Until October 1 of this year, I never experienced 24/7 of Discovery’s Travel & Living Channel. Foodie that I am, I’m still wide-eyed with the new cooking techniques, ideas and unfamiliar combination of ingredients. See, when we moved to the suburb, there was no cable TV service in the area where our new house was. The only option was to get a satellite dish, a decoder and a satellite TV subscription. And the lone satellite TV operator in the country didn’t have any of the Discovery Channels. Quite a shock for someone who has had cable TV while living in the city and who had gotten used to visiting Biba’s Italian Kitchen practically everyday, at least once every 24 hours.
Despite having to “deal” with foreign ingredients (I simply substitute) that I have not heard of (that’s part of the excitement and the challenge anyway), I really sunk my teeth into foreign cooking shows. Before the move to the suburb, it was Discovery Channel’s Caprial’s Cafe and Biba’s Italian Kitchen. Today, it is Discovery Travel & Living’s The Naked Chef (Jamie Oliver), The Surreal Gourmet (Bob Blumer) and Nigella Bites (Nigella Lawson). I especially love Oliver’s stuff because of his approach to cooking—no special (and expensive gadgets); it’s all about fresh ingredients. Of course, I may be biased because I read that he has an ongoing campaign to stop British schools from feeding school children with ready-made food and to instead give them real food, the kind made from scratch. Knowing that kinda catapulted Oliver in my list of winners (I hope you caught my column a couple of weeks back about why Philippine schools should be banned from selling softdrinks).
Don’t I watch local cooking shows? I watch Geny Sison occasionally but not with the same gusto. Why? It’s not a preference over everything foreign. My head doesn’t work that way. Filipino cooking is wonderful. But most of the local TV cooking shows are just totally wrong. Many of them are not real cooking shows but, rather, product endorsements where cooking is merely incidental. Hence, even the messy Urban Peasant, James Barbers, is preferable over the local 30-minute shows where 15 minutes are devoted to commercials and half of the remaining 15 minutes are spent extolling the virtues of the products of their sponsors. I have watched a lot of TV cooking shows–Australian, British, American, Italian, Polynesian, Indian… Even the Chinese, Japanese and Korean shows with no English subtitles were more instructional with their actual step-by-step coverage. Nowhere, but nowhere, are there cooking shows with a format like most Filipino cooking shows where the endorsements are the main content. There is one format that literally makes me walk away from the TV or to change channels—the kind where the host/hostess is joined by an employee of the sponsor company to talk about products. The “guest” then goes on to recite something that has obviously been memorized and rehearsed. Duh! Aren’t the 30-second advertising slots enough?
Perhaps, that is why when someone says Asian cuisine, only Filipinos think of Filipino food. Others automatically think of Chinese, Japanese or even Thai cuisine. No one knows about our food because our food and cooking shows aren’t about Filipino food—they are about sponsors and their products. And we sell those cooking shows abroad as in cable channels, don’t we?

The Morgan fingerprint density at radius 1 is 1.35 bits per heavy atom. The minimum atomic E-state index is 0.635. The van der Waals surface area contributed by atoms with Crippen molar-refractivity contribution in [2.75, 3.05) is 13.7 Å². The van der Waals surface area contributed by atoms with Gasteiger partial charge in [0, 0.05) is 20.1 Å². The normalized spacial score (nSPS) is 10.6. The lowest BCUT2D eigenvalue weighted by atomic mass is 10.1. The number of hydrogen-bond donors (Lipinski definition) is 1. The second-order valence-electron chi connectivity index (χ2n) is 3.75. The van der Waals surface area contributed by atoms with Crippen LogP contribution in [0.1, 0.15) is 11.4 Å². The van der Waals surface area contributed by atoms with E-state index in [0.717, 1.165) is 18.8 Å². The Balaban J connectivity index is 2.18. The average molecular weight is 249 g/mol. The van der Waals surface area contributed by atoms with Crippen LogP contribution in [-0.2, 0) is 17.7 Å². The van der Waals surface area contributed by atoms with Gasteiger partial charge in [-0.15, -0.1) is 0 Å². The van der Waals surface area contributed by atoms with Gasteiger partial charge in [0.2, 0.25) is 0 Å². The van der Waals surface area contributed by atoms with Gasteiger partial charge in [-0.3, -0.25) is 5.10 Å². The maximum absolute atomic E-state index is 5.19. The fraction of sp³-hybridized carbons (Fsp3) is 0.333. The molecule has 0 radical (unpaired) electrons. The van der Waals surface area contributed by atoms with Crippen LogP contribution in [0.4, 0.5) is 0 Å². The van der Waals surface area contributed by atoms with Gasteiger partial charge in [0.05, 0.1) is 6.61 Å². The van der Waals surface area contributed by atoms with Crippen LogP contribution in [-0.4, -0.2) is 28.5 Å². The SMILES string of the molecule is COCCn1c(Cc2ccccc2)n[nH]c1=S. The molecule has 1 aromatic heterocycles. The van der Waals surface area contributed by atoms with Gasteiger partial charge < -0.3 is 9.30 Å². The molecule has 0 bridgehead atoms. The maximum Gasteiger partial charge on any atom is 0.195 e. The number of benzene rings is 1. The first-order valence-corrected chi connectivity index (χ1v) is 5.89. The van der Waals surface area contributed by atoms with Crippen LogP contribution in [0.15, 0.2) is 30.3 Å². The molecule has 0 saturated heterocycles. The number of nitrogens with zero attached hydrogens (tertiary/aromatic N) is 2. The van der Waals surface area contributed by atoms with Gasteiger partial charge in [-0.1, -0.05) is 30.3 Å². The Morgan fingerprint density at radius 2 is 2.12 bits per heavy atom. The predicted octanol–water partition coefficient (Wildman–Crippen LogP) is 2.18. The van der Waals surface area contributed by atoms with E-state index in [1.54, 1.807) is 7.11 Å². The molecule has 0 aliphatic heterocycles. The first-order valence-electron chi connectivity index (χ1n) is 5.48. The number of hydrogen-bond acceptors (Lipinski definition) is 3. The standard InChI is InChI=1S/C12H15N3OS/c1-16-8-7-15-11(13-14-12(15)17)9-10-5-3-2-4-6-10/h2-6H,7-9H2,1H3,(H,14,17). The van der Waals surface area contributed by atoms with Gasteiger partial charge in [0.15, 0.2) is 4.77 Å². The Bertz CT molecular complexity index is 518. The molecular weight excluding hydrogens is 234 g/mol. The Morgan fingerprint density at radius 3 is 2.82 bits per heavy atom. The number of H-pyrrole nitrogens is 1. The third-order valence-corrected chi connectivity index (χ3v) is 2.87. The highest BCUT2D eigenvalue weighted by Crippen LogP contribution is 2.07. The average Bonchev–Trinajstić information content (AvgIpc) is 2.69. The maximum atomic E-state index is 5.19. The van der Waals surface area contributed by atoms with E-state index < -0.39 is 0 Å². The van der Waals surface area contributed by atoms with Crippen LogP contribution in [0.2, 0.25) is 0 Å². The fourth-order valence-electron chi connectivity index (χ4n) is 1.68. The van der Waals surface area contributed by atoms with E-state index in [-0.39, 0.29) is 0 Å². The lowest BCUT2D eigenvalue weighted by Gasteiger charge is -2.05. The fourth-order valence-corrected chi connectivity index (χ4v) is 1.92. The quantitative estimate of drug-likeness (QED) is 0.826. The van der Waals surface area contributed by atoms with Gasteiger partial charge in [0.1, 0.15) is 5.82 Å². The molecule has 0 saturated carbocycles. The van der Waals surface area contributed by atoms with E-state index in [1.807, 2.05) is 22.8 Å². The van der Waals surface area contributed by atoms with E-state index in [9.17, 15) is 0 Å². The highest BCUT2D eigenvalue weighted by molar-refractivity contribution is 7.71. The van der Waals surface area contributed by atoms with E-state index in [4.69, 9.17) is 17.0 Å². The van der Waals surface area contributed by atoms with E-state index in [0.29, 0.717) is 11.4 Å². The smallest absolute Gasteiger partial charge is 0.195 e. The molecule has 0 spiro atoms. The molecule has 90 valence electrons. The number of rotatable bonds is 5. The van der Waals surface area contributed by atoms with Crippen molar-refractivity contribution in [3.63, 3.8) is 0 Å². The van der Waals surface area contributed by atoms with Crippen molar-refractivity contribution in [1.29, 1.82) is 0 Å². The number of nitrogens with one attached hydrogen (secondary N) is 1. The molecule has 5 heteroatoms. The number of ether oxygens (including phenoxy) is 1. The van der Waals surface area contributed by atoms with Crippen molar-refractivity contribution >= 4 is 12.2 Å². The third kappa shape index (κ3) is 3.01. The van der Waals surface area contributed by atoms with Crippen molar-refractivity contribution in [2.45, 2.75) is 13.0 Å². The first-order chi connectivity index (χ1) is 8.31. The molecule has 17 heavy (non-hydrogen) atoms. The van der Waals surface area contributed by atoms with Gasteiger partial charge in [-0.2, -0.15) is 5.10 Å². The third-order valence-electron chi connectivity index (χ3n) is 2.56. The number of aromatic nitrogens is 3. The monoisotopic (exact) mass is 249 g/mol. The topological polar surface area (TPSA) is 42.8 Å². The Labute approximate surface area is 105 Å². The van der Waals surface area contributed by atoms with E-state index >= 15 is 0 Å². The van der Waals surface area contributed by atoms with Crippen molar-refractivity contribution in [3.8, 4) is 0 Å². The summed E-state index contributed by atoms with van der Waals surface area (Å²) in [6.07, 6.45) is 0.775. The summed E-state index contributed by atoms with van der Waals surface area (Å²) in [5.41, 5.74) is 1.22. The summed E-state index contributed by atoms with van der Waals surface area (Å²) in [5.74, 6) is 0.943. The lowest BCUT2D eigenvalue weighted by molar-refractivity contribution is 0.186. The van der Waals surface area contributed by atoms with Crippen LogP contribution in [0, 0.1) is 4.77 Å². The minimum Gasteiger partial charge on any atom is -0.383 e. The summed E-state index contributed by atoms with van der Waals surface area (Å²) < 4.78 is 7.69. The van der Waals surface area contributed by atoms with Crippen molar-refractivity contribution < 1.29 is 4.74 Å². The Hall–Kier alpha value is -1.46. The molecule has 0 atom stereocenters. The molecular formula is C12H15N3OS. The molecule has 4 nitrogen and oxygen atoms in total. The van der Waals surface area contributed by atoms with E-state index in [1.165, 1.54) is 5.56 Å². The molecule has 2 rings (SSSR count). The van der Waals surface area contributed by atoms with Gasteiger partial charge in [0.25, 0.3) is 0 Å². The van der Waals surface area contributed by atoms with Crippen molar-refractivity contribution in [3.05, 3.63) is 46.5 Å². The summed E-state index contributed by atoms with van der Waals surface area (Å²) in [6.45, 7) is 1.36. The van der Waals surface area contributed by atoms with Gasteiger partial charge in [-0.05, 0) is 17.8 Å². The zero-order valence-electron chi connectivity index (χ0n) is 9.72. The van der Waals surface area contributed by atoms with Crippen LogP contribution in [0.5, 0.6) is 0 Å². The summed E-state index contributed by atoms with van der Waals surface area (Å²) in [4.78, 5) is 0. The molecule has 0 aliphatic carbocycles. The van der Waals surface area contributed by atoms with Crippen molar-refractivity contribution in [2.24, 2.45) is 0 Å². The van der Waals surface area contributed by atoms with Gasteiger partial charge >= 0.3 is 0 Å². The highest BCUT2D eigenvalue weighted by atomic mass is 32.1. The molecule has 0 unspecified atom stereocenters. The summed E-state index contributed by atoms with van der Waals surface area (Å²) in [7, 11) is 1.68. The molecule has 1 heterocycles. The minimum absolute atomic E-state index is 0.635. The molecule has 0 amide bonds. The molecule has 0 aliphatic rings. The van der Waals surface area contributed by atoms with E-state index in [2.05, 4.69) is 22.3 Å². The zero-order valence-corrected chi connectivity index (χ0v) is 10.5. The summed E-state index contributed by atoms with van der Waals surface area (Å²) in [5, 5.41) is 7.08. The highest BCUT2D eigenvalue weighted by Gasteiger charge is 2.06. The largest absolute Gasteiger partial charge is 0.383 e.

Of course, there are gems in the ocean of crass commercialism. Living Asia Channel’s shows on traditional Filipino food and cooking are nothing short of wonderful. The episode about Negros, for instance, and its sugar products, including the making of piaya and barquillos, is not only informative but a source of pride. Even Susan Calo Medina’s Travel Time, before it formed this alliance with the Department of Tourism, was a veritable source of information on regional Filipino food and cooking. These shows are exceptions. The ruling trend still is, and has been for the past two decades, to pander to the sponsors. It has become a sort of tried-and-tested formula, much like the unshakably unchanging formula for most Filipino movies. No variety, no imagination, just rake in the profits.
It isn’t just television. Check out the local major broadsheets and food magazines. Do that for at least a month just to see the trend. Rarely do the contents talk about “real” Filipino food and cooking. Half the time, the contents are feature stories on expensive restaurants in the Philippines.
In most cases, the featured restaurants do not even offer Filipino dishes. We rarely get to read about the pastillas makers in Bulacan or the decades-old gotohan in Marikina that have become a sort of landmarks in their respective areas. The dairy products of DTRI in U.P. Los Ba?os are only talked about in trade shows and magazines.
Worse, aggressive advertising has inculcated in the minds of the young that Jollibee is Pinoy. Imagine the future generations automatically saying Jollibee when asked about Filipino food and cooking. Just when the First World is turning its back on burger chains and all their unhealthy food, we are embracing the fast food culture with so much enthusiasm.
The obvious message is: eat out, order “to go” or opt for home delivery. TV and print media rarely says learn about native ingredients, learn about authentic Filipino food and cooking and get creative in the kitchen.